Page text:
- Go beyond marketing and transform service and sales processes using social. Companies are creating socially driven applications by integrating external data collected from social networks with internal data pulled from different silos, including marketing automation, customer relationship management (CRM), and help desk systems. Social selling and sales collaboration applications use live data to drive efficiency and effectiveness. For instance, a sales team can use a workspace created for a particular deal to swiftly pull together information from other employees, partners, and customers to answer questions raised by the client and track tasks needed to close the deal. Socially powered customer service applications, meantime, let employees tap company-wide resources to supply fast, accurate responses to customers’ issues and track how quickly problems are resolved. KLM loads every tweet or post it gets into an application connected to its customer, ticketing, and complaints databases, giving customer service reps access to everything on one screen in real time to prioritize questions and collaborate on responses that need additional input, according to an article in the MIT Sloan Management Review.
- Further up the chain, companies begin embedding social into other backend operations. Social data can be integrated with enterprise resource planning, business process management, procurement, order fulfillment, and workforce analytics systems. Internal social strategies integrate social into the workflows of all employees, making these technologies part of the systems and processes they use every day to increase speed, efficacy, and collaboration. With supply chain management, for instance, a company can combine actual rather than forecast data about demand, including point-of-sale numbers and social media, to monitor customer demand in real time and respond immediately.
- Social innovation has been an idea since the advent of social media, but it takes sophistication and dedication to create successful programs that can spur new ideas or tackle existing challenges. These can be internal programs or ones open to customers and partners. The Innovation Pipeline (TIP) from AT&T is a crowdsourcing platform that encourages employees to submit, vote on, and work together on promising innovations. Since 2009, TIP has attracted more than 130,000 active members, put more than 75 projects into development, and allocated more than US$44 million in funding, according to AT&T.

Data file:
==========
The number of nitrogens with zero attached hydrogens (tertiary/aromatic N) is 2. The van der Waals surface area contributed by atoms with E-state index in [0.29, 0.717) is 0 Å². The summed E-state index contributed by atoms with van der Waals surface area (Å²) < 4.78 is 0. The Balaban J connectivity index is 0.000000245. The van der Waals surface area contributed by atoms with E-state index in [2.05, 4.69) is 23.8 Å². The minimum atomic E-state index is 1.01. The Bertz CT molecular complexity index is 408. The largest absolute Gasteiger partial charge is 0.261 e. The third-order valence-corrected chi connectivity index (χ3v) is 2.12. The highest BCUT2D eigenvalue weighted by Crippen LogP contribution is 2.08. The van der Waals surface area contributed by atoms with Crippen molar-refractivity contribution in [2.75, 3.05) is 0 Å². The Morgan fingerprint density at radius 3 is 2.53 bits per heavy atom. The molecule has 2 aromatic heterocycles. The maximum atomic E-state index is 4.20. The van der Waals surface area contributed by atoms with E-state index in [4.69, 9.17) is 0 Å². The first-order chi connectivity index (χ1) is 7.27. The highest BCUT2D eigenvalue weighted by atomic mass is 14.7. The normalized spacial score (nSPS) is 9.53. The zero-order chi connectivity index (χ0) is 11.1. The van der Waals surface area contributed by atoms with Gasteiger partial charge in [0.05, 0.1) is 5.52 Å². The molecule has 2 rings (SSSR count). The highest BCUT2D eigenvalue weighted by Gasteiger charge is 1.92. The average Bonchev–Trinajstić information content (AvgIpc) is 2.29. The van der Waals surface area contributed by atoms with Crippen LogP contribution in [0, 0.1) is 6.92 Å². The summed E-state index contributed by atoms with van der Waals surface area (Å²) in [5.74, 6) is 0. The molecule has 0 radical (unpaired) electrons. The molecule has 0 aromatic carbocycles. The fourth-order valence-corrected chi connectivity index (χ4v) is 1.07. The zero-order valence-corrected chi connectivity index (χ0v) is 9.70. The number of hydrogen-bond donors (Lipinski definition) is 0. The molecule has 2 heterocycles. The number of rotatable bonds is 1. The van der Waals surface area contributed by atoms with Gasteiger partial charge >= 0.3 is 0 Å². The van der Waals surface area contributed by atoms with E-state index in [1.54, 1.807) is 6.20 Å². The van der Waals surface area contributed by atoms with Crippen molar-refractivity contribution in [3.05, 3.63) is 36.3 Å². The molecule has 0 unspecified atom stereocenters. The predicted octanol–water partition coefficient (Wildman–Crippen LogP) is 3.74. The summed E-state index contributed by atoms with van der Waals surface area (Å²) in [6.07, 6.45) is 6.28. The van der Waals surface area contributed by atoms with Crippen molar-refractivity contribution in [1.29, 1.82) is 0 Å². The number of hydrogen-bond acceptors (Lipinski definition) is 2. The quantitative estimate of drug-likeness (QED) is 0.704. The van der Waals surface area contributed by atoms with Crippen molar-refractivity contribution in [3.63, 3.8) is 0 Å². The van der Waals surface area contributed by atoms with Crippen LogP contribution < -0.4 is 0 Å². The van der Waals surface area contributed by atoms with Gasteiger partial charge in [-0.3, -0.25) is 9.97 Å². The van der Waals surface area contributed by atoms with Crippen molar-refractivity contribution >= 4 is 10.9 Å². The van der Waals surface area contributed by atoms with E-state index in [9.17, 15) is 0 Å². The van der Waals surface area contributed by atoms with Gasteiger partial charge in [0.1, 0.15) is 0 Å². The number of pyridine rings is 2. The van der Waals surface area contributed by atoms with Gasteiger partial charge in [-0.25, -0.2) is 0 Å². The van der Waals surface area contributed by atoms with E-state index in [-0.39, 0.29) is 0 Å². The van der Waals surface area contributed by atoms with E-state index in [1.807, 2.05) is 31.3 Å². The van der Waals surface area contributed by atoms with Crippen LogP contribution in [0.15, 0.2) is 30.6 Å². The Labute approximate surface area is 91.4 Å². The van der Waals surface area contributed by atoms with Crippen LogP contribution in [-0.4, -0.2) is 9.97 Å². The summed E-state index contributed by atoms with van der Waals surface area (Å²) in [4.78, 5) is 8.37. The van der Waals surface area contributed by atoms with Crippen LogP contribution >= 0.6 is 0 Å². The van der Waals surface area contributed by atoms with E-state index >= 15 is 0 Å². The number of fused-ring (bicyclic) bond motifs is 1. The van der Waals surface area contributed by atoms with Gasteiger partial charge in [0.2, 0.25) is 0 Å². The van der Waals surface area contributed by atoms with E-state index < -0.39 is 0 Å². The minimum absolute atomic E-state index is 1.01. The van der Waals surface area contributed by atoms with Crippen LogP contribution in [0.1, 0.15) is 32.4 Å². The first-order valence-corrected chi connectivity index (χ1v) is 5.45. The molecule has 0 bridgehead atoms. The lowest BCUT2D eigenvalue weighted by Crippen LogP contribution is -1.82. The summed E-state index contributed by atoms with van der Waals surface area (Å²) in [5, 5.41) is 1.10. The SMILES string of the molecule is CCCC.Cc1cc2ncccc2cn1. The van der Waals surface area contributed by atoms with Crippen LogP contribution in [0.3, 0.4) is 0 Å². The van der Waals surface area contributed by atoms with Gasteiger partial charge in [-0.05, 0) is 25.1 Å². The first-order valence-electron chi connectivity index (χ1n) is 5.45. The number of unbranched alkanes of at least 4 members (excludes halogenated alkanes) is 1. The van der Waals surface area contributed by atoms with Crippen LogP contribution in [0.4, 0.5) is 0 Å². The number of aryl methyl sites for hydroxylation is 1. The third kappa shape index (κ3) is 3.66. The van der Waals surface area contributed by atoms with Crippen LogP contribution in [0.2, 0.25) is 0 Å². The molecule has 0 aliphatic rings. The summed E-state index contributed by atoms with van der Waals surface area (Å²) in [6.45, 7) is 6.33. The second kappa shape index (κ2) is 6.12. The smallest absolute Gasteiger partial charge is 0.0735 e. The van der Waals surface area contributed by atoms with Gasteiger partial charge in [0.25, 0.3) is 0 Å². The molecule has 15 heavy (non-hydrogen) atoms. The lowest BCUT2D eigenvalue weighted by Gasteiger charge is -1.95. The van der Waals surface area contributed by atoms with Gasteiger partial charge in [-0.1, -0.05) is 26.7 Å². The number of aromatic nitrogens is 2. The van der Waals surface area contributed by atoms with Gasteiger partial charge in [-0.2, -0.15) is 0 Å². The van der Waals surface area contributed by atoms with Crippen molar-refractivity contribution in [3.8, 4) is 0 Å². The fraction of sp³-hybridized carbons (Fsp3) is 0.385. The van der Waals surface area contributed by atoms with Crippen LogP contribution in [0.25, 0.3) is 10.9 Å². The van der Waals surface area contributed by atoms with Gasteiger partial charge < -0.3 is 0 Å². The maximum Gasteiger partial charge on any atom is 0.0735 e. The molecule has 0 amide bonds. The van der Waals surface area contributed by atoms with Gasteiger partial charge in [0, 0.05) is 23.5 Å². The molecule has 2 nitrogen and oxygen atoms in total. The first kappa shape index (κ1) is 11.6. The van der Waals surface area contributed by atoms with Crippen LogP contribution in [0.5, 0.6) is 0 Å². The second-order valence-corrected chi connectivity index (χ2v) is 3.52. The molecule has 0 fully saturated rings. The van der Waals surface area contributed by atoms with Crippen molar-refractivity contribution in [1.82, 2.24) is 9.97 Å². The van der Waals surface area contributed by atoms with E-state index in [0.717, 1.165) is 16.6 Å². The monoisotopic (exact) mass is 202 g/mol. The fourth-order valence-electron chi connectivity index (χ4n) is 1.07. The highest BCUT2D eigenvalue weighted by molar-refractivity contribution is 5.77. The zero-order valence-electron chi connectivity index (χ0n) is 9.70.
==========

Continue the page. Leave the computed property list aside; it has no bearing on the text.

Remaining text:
- Use social as a disruptive ingredient in new digital business models. Social gives you a direct connection to and understanding of customers, employees, and partners that you could never have had before. Exploit it. Social eliminates traditional transaction costs and points of friction. It dishes up massive amounts of granular data about people’s real needs and actions and provides a powerful feedback loop. Taken together, the different components of social, such as personal connections, reviews, the network effect of people using a single platform, and live interactions, can form the basis for powerful new digital business models (see Social Makes Disruption Easier).
Social Makes Disruption Easier
Most people don’t realize the extent of Uber’s social business model. Some of the tools it uses are social and some aren’t. But without that social business model, the company wouldn’t exist. Social eliminates the traditional transaction costs that the taxi industry was built on and successfully exploits collaborative rating, making its flexible fleet of drivers possible.
Uber wouldn’t exist without its social business model. Most people don’t realize the extent of Uber’s social business model. Some of the tools it uses are social and some aren’t. But without that social business model, the company wouldn’t exist. Social eliminates the traditional transaction costs that the taxi industry was built on and successfully exploits collaborative rating, making its flexible fleet of drivers possible.
Uber’s app lets riders and drivers connect directly to each other when and where it fits both sides. No more waiting in lines, no more calling a central dispatch, no more standing on street corners with your hand raised. It’s the ultimate social connection.
But on top of that, Uber harnessed the power of the social network to dish up better driver ratings, improving the service overall. This is a network effect that helped lock Uber into the dominant position it has now. It offers real-time service and immediate gratification whenever and however a customer wants. Because the company has fulfilled those wants, its customers have turned Uber into a formidable force that’s now ploughing into taxi markets worldwide and ramping up real-time delivery services.
Stuck on the Path to Live Business
Companies have adopted some social technologies and approaches, but most are far from becoming true social businesses. They don’t take full advantage of social business because they can’t get beyond using social in shallow ways. Some 74% of executives surveyed in 2015 by IBM agreed that a social business is an organization that uses social technology to foster collaboration among customers, employees, and partners.